So, what’s the solution? You could seek out a zero-waste supermarket—they do exist and are gaining traction—but if there’s not one near you, try shopping for products that use recyclable packaging, buy fruits and veggies whole, and hit up the bulk bins (bring your own container).

6. Coffee Cups From the Corner Shop

Why they’re a problem: Even if it's touted as recyclable, don’t let that takeaway paper cup fool you. It may be made of virgin paper pulp, but many disposable cups are lined with a liquid-proof plastic polyethylene that's—spoiler alert—nonrecyclable. And considering the globe’s coffee habit, that’s a whole lotta latte cups doing a whole lotta damage.

So, what’s the solution? Apart from waiting for your favorite brewhouse to create a cup-sharing program (yep, a city in Germany actually does this), hop on the bring-your-own-mug bandwagon and ask your barista to kindly fill 'er up. Too bulky or unwieldy for your cross-body? There are collapsible versions. Option No. 2: Get up just 15 minutes earlier and make your own coffee at home.

7. Plastic Bags

Why they’re a problem: Sorry, Hollywood, there’s not really anything “beautiful” about plastic garbage dancing in the wind. A super-common form of litter worldwide, the plastic bag has been blocking drainage systems, collecting in landfills, and pointlessly piling up under your parents' sink for too long. Something to think about the next time your grocer double-bags that half-gallon of milk.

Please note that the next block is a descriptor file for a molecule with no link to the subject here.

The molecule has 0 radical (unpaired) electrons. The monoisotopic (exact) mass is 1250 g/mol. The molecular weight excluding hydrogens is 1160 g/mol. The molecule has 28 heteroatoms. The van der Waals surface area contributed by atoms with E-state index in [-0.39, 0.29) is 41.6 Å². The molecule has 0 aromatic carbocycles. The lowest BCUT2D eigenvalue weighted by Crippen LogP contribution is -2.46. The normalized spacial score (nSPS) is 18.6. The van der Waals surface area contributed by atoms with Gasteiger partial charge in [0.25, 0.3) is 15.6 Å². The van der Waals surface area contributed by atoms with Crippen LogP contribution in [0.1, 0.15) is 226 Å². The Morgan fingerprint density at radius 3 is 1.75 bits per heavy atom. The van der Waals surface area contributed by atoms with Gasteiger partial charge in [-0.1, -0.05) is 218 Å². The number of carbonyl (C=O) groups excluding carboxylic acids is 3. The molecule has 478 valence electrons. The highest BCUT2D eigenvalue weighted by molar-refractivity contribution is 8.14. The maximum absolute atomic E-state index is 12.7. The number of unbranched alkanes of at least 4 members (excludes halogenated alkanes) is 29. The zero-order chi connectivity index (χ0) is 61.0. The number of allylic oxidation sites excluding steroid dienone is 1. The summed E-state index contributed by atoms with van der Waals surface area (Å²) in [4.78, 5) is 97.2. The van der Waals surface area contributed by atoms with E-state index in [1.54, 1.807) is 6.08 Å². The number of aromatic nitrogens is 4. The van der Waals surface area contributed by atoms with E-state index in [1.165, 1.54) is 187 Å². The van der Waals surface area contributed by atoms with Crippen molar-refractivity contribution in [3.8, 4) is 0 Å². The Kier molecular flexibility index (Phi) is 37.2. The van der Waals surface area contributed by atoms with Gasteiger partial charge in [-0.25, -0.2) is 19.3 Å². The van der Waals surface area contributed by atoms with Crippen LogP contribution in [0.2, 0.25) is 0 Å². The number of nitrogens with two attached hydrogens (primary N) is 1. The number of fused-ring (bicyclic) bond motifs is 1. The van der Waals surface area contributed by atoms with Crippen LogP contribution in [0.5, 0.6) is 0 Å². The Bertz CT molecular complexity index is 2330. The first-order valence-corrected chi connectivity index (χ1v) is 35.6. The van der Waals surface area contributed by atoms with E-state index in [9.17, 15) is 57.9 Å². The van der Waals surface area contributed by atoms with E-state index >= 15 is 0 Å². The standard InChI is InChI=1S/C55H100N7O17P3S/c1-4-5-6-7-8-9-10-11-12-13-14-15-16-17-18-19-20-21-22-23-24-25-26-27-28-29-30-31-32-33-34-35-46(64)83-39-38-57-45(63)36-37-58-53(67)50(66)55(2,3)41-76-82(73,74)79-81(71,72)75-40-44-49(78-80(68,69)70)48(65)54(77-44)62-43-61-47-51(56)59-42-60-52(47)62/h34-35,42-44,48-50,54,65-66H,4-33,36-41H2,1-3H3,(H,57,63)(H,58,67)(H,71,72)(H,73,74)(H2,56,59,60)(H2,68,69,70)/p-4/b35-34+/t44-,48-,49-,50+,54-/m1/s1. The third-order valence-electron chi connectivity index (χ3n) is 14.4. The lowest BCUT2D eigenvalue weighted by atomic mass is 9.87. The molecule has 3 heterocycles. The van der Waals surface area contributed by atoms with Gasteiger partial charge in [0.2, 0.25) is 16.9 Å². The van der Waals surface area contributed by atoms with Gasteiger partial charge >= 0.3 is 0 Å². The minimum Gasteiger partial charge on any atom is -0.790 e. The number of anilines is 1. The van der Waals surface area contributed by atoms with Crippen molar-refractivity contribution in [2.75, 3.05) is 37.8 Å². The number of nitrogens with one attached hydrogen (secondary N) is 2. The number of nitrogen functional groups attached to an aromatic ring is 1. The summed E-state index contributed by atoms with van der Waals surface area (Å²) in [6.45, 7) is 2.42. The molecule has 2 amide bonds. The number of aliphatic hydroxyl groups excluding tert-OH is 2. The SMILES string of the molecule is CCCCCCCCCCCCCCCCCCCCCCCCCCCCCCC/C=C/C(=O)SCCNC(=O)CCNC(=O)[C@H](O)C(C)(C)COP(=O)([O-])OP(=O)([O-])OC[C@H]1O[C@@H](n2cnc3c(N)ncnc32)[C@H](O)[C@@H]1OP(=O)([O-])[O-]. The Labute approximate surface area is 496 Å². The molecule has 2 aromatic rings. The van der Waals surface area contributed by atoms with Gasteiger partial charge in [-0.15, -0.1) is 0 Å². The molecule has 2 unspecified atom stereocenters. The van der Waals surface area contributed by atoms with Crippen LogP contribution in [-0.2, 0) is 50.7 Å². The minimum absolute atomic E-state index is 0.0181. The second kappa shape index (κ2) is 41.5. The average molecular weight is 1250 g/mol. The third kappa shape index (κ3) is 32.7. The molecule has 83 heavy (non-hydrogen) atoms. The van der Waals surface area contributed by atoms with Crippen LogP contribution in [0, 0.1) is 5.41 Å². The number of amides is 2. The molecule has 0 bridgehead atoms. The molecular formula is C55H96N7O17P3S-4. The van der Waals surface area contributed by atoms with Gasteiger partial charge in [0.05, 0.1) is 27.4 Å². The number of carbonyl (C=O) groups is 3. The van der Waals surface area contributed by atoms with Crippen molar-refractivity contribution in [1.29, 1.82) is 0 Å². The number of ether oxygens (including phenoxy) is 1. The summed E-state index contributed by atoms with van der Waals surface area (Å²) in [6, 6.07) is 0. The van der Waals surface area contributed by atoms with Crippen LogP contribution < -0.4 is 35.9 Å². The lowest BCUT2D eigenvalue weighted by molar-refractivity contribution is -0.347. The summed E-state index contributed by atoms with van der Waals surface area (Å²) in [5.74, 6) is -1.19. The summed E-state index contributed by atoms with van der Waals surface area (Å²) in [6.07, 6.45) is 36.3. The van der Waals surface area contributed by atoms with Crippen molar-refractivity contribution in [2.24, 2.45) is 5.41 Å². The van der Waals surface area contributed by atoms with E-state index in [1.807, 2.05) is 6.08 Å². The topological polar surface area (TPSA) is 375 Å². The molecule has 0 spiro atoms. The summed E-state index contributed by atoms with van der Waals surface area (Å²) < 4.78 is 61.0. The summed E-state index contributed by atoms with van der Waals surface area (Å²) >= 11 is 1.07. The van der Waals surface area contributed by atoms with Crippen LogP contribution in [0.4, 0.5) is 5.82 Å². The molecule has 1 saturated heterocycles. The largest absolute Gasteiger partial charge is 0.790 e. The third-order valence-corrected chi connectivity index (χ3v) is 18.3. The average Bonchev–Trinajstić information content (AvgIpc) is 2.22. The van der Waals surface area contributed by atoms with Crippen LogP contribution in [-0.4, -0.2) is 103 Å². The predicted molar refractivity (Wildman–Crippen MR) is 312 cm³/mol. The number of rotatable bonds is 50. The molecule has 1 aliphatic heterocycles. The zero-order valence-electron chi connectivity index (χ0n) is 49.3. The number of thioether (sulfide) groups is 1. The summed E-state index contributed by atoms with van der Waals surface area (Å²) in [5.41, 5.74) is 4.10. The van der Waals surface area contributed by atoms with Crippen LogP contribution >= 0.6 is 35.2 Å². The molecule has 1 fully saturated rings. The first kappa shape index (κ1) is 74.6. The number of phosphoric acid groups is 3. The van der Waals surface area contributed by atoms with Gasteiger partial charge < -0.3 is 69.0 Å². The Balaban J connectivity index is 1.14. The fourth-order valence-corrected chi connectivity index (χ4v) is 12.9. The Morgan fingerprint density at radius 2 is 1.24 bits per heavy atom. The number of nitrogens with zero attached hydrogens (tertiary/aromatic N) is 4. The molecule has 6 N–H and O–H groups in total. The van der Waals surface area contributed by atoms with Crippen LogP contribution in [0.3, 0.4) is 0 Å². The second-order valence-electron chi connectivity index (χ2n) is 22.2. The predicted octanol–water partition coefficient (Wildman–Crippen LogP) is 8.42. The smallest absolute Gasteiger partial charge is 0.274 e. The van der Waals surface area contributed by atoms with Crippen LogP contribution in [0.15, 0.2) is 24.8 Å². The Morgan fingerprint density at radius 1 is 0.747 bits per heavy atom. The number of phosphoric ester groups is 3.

So, what’s the solution? BYO bag. You know: an environmentally friendly canvas tote that’s usually stamped with some sort of healthy pun like “Kale yeah!" or “Lettuce save the world.” There are even bags with snazzy compartments that keep your bottles of wine, soda, and olive oil upright (and from smashing your loaf of whole-wheat).

*Based on 120-gallon filter life and average family usage of 11 glasses per day.
**Standard 16.9-ounce water bottles.
***Certified by WQA. Substances reduced may not be in all users’ water.